The National Aquarium took a step Monday to connect the dots between seafood consumers and local watermen.
The Inner Harbor institution brought together about 140 stakeholders for the first East Coast Seafood Forum, an event the aquarium hopes to hold annually. The full day of panel discussions and roundtable talks included voices from watermen to retailers — representatives from every point in the seafood supply chain — who spent the day touching on aquaculture, branding seafood, the challenges of promoting sustainable seafood and the benefits of buying locally.
TJ Tate, the aquarium’s seafood sustainability director, has been working since she joined the aquarium in January to make sustainable fish and shellfish a priority for the organization. Monday’s forum brought together groups of stakeholders in the region’s seafood industry that she’s been working with, but until now they’ve been somewhat siloed.
“We can create a program, but if we don’t have buy-in from every one of these stakeholders, it’s not going to work,” she said. “We’re going to celebrate the good things that are happening in this region, but we’re also going to figure out how to be a little bit smarter.”
Using the feedback from the forum, Tate will work to bridge gaps between watermen, consumers and everyone in between to promote local, sustainable seafood.
Getting the seafood program right was the most difficult part of getting Woodberry Kitchen up and running, chef Spike Gjerde said. Woodberry Kitchen made a commitment from the start to source its ingredients locally, and while meat and produce were easy, seafood gave him a tough time.
Eight years ago, when the restaurant opened, there was little transparency and no conversation around sustainable seafood. Now, that’s starting to change.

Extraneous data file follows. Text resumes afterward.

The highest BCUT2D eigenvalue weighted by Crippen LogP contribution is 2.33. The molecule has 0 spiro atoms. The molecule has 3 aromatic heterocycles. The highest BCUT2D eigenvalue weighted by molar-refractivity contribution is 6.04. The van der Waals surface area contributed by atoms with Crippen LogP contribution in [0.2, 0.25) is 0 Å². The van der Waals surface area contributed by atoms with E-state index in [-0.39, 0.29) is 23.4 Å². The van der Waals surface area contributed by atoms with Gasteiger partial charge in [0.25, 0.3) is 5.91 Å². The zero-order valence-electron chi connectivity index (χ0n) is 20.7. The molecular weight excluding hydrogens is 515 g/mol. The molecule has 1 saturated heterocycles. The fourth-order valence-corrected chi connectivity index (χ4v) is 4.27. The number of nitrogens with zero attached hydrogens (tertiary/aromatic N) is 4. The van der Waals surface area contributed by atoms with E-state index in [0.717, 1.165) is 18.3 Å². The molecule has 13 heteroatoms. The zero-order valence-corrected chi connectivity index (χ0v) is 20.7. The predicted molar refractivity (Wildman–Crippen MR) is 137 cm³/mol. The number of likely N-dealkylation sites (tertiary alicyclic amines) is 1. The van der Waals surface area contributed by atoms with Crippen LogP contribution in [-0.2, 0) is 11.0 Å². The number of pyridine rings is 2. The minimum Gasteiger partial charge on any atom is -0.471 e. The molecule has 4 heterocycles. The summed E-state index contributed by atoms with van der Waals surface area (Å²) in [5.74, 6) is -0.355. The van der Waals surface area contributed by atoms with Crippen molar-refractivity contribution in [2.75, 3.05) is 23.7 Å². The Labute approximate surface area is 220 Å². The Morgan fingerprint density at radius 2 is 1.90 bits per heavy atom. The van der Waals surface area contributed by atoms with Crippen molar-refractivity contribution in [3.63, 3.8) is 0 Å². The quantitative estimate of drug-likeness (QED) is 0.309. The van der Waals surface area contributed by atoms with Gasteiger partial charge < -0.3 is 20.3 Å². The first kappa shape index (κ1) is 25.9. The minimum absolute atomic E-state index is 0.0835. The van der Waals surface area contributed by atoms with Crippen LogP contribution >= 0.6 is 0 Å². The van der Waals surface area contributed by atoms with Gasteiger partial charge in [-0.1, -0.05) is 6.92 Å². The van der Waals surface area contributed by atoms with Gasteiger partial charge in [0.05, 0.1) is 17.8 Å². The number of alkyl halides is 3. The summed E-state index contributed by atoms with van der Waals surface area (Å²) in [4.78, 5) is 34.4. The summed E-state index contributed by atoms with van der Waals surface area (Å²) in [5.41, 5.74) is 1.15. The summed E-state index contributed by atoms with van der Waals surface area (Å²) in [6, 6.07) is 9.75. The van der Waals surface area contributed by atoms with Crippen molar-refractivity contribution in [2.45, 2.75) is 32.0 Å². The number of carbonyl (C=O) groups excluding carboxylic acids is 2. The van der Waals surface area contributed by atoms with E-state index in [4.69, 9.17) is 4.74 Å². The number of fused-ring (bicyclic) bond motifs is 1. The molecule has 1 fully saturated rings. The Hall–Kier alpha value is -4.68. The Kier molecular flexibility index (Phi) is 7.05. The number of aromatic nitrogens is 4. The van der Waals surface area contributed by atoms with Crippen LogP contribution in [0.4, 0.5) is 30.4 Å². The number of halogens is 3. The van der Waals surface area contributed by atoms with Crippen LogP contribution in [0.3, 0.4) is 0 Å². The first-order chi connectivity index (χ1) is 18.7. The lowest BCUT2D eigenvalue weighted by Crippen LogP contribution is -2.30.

“The industry has shifted so dramatically so quickly,” he said.
“For me the biggest relief and the most gratitude goes to our guests who get it, who don’t press us for things that aren’t on our menu,” Gjerde said. “We have a tremendous opportunity to talk to our gusts to educate our guests when that makes sense, but also to do the right thing.”
John Shields, chef and owner of Gertrude’s, chairs the aquarium’s chef council — representing just one of the segments involved in the seafood supply chain. He said consumers will be willing to pay more for fish they know is sustainably sourced, though it costs more. But without strong storytelling that explains where the seafood comes from and why eating locally is important, that can be a tough sell.
“The bottom line is it’s a business,” Shields said.
Much of the conversation Monday centered on how wholesalers, retailers and restaurateurs can take the stories on the watermen that supply them and convey them to consumers. Tate said in order to effectively communicate those stories and the importance of eating sustainable seafood, their messages need to get back to the basics.
“We have to unmuddy those waters. We’ve muddied it ourselves to the point where we’ve confused the consumer,” Tate said. “When the consumer gets confused, they choose not to choose.”
Sarah covers hospitality/tourism, sportswear and casinos.
National Aquarium hosts seafood forum to bridge gaps between watermen, consumers